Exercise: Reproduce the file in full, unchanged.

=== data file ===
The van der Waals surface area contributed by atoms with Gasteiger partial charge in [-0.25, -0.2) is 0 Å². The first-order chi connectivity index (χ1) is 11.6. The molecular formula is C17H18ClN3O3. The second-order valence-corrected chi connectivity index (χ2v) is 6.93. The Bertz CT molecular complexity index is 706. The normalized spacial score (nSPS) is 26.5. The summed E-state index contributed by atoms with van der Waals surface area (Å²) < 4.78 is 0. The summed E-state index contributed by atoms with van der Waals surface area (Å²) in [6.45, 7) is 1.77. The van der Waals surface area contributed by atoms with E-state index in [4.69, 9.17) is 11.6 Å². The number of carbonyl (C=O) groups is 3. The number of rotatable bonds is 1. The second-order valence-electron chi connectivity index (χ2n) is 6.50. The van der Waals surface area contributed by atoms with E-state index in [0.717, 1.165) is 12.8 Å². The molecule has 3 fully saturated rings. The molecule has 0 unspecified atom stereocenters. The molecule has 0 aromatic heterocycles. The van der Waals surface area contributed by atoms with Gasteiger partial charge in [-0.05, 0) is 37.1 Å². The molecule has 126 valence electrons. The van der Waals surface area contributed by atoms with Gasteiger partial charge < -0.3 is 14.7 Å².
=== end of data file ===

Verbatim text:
The van der Waals surface area contributed by atoms with Gasteiger partial charge in [-0.25, -0.2) is 0 Å². The first-order chi connectivity index (χ1) is 11.6. The molecular formula is C17H18ClN3O3. The second-order valence-corrected chi connectivity index (χ2v) is 6.93. The Bertz CT molecular complexity index is 706. The normalized spacial score (nSPS) is 26.5. The summed E-state index contributed by atoms with van der Waals surface area (Å²) < 4.78 is 0. The summed E-state index contributed by atoms with van der Waals surface area (Å²) in [6.45, 7) is 1.77. The van der Waals surface area contributed by atoms with E-state index in [4.69, 9.17) is 11.6 Å². The number of carbonyl (C=O) groups is 3. The number of rotatable bonds is 1. The second-order valence-electron chi connectivity index (χ2n) is 6.50. The van der Waals surface area contributed by atoms with E-state index in [0.717, 1.165) is 12.8 Å². The molecule has 3 fully saturated rings. The molecule has 0 unspecified atom stereocenters. The molecule has 0 aromatic heterocycles. The van der Waals surface area contributed by atoms with Gasteiger partial charge in [-0.05, 0) is 37.1 Å². The molecule has 126 valence electrons. The van der Waals surface area contributed by atoms with Gasteiger partial charge < -0.3 is 14.7 Å².